Sometimes Things Work Out Even  Better Than Expected by Cephus Moore

I have wanted to visit the Memorial for Peace and Justice ever since I attended a presentation by Bryan Stevenson in Pittsburgh five years ago.  But unfortunately, I thought, there were two other scheduled visits prior to visiting the Memorial.  If I am being honest, I have to admit to myself that I was not looking forward to these activities because I was so focused on visiting the Monument to Lynching (as some call it) that I had heard so much about.  But I would soon change my opinion upon visiting the Legacy Museum and the Mothers of Gynecology Monument.

When our bus arrived in front of the Legacy Museum, my expectations were pretty low as I was anticipating going to the Memorial for Peace and Justice later in the day.  However, as soon as I entered the first exhibit of the Legacy Museum, I found myself transfixed.  This museum offered a variety of multi-media presentations; sleek, interactive elements; custom designed art installations, and more traditional museum fare.  What stood out to me was how well all these components were seamlessly blended together and how they worked in concert in order to convey important, but often overlooked information about American history.  And, it also struck me that perhaps the central message of the museum was that the legacy of slavery, Jim Crow, and mass incarceration should have more of a central role in the telling of the American story.  I found that the museum presents the arguments supporting this central idea with the precision of a legal defense.  This isn’t surprising, considering that Bryan Stevenson is the museums creator. 

Although much of the museum’s content is heavy and difficult, the museum strikes an optimistic tone at the end, encouraging the visitors to continue fighting for justice.

Although I was most looking forward to the Memorial for Peace and Justice, the Legacy Museum has become one of the highlights of the trip so far for me.  So, I am so glad this was included in the tour.  I also found the visit to the Mothers of Gynecology to be very meaningful as well, plus the experience of meeting the monument’s creator, Michelle Browder.  Meeting the artist and hearing first-hand about her inspiration and intentions with regard to her work was an experience that I will not soon forget.

Unfortunately, due to inclement weather, we were unable to actually visit the Memorial for Peace and Justice in the end.  I had wanted to visit there in order to pay my respects in person to the U.S. citizens who died unjustly at the hands of their fellow American citizens without having been tried.  I feel it is my duty as an American, and as an African American especially.  My desire to attend this memorial factored heavily into my decision to apply for this program.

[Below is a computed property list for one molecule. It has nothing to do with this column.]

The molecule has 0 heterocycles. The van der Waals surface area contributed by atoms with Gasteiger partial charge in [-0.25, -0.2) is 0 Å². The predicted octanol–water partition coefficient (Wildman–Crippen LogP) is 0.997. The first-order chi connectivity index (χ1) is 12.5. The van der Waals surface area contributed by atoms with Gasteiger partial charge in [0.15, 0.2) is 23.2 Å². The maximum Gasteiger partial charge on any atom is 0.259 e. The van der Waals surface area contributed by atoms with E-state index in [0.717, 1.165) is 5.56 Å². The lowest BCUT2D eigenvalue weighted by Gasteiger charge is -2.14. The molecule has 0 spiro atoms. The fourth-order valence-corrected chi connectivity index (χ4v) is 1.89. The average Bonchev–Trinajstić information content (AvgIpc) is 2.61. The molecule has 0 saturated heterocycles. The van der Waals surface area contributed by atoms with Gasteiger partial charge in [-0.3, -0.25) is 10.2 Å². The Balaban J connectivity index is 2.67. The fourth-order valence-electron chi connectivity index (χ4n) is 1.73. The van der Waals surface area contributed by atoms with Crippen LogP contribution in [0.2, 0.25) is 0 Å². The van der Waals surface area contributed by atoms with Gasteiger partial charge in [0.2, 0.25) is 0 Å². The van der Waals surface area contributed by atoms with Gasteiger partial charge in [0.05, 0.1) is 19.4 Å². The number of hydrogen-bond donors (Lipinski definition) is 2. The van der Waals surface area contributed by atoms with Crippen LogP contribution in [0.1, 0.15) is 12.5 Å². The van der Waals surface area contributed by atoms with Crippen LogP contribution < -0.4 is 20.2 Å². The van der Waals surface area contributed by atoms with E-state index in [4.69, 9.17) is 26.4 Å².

Although I was unable to spend time at the Monument to Lynching, I found the section dedicated to lynching in the Legacy Museum to be quite informative.  After spending time in this section, I learned that many of the victims of lynching lost their lives for something as small as not showing enough deference or for having the audacity to be too successful in the eyes of their fellow white citizens.  The fact that these extrajudicial killings were seen as entertainment by the authors of the violence and by many of the assembled, who chose memorialize the heinous acts by posing in photographs; making postcards, etc. Visiting this section of the museum only increased my desire to honor these deceased individuals with my time and attention. It was a privilege to have the opportunity to pay my respects to these departed individuals whom I consider to be martyrs.  I am appreciative of the fact that someone has made such a strong effort to give these individuals the dignity and remembrance they deserve in a country that seems all too ready to forget them.

The topics we are exploring on this trip have relevance to my work in the classroom as a French and Spanish teacher, but I also have a personal interest in exploring these topics.  I am aware that this history has relevance to me in my capacity as French and Spanish teacher, but I also have a very personal connection to this particular aspect of history.  I also want to honor the many individuals whose actions and sacrifices that gave me the many rights and privileges, known and unknown, I enjoy today.  I feel I can do this by taking the time to learn as much as I can about them. 

During the trip, I have learned so much from other participants, whom I find very knowledgeable and helpful.  Another highlight of the trip is interacting with incredible individuals such as, Charles Person and Joanna Bland, whose activism helped to secure the rights and privileges I benefit from presently.  I am thankful to Classroom without Borders for affording me this incredible opportunity.  I am also very grateful to the organizers of the trip, Kate and Dr. Naragon, whose efforts have made this an unforgettable experience.

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